Global Warming Fuels More Frequent Wildfires In The Arctic—Which Leads To More Global Warming, Study Finds – Forbes
Rising global temperatures have sparked more frequent wildfires in the Arctic in recent years, according to a new study published in Science, a trend that is expected to worsen as earth’s temperature continues to rise, and which could also contribute to a spike in carbon emissions.
Wildfires burnt some 4.7 million hectares of land in 2019 and 2020, according to the researchers, who analyzed satellite observations of the location during that time period.
In 2020 alone, there were 423 fires in the Siberian Arctic, burning roughly three million hectares of land—an area nearly as big as Belgium—which resulted in the emission of 265 million tonnes of carbon dioxide, levels on par with Spain’s annual carbon dioxide emissions, according to Adrià Descals, a study author with the Spanish Council for Scientific Research.
The fires in 2019 and 2020 accounted for nearly half (44%) of total burns to the area in the Siberian Arctic from 1982 to 2020, showing the sharp acceleration of wildfires in recent years. Wildfires in the Arctic increase carbon emissions by damaging the Arctic’s large swaths of permafrost, a permanently frozen thick layer of soil that harbors large amounts of carbon.
The rise in wildfires are linked with rising temperatures over the past four decades that have caused drier weather conditions, longer summers and more vegetation, which reduces the availability of water in the soil, the researchers found.
The extreme fire seasons of 2019 and 2020 “could be exceptional events,” but “recent temperature trends and projected scenarios indicate that, by the end of the century, large fires such as those in 2019 and 2020 will be frequent if temperatures continue to increase at the current rate,” the researchers wrote in the study.
In a separate paper about the study also published in Science Thursday, two other researchers noted the increase in wildfires is creating a “feedback loop,” that is leading to more global warming. , Accelerated Arctic warming dries peatland soils, or the layer of soil containing decomposed plant matter, which in turn contributes to more frequent wildfires in the Arctic, according to Eric Post, with the Department of Wildlife, Fish and Conservation Biology at the University of California, Davis, and Michelle Mack, with the Department of Biological Sciences at Northern Arizona University. This causes the release of more carbon dioxide in the form of greenhouse gas emissions, which further contributes to global warming, the experts wrote in a separate paper about the study also published in Science Thursday.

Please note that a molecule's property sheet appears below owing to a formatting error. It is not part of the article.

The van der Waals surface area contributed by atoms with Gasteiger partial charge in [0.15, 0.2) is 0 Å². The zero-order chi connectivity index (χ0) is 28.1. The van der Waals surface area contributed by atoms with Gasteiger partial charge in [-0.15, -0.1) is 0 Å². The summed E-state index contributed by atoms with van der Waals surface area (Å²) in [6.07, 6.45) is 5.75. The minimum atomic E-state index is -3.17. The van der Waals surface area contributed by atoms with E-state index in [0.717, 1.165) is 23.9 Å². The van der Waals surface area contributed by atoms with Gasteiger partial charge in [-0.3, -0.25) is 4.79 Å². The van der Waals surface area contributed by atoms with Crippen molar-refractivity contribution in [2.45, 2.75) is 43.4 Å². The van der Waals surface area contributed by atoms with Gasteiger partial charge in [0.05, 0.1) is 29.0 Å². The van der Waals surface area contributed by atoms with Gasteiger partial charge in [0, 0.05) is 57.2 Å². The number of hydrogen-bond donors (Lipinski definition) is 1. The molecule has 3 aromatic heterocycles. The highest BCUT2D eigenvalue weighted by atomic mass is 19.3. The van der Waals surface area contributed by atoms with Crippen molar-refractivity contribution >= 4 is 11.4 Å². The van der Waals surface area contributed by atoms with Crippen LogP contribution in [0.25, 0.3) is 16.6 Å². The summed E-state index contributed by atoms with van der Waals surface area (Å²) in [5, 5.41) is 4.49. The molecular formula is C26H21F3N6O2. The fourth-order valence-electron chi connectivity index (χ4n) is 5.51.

In 2020—which included the warmest summer on record in the past four decades—there were seven times as many fires in the Siberian Arctic than the average amount from 1982 to 2020, the study found. The fires damaged an “unprecedented area of peatlands,” according to the authors.
Nearly 1,700 billion metric tons. That’s how much carbon the Arctic’s permafrost stores.
The Arctic has been warming quickly as climate change escalates, with annual mean temperatures rising by more than two degrees celsius since the late 19th century. Temperatures are expected to hit anywhere from 3.3 degrees to 10 degrees celsius above the 1985 to 2014 average by 2100, according to the researchers. An August study also found the Arctic has warmed almost four times faster than the rest of the world over the past 43 years. Wildfires are a natural part of the ecosystem in the Arctic, but rising temperatures are increasing their size, frequency and intensity. Previous research has suggested the amount of burned area in the Alaskan tundra might double the amount in the 1950-2010 period by the end of the century. Scientists have warned that extreme weather events will become more frequent with rising temperatures, and have said drastic actions must be taken to curb emissions and limit temperature increases. The U.S. and other countries around the world in the summer of 2022 experienced a series of extreme weather events, including record-breaking heat waves, floods, droughts and wildfires.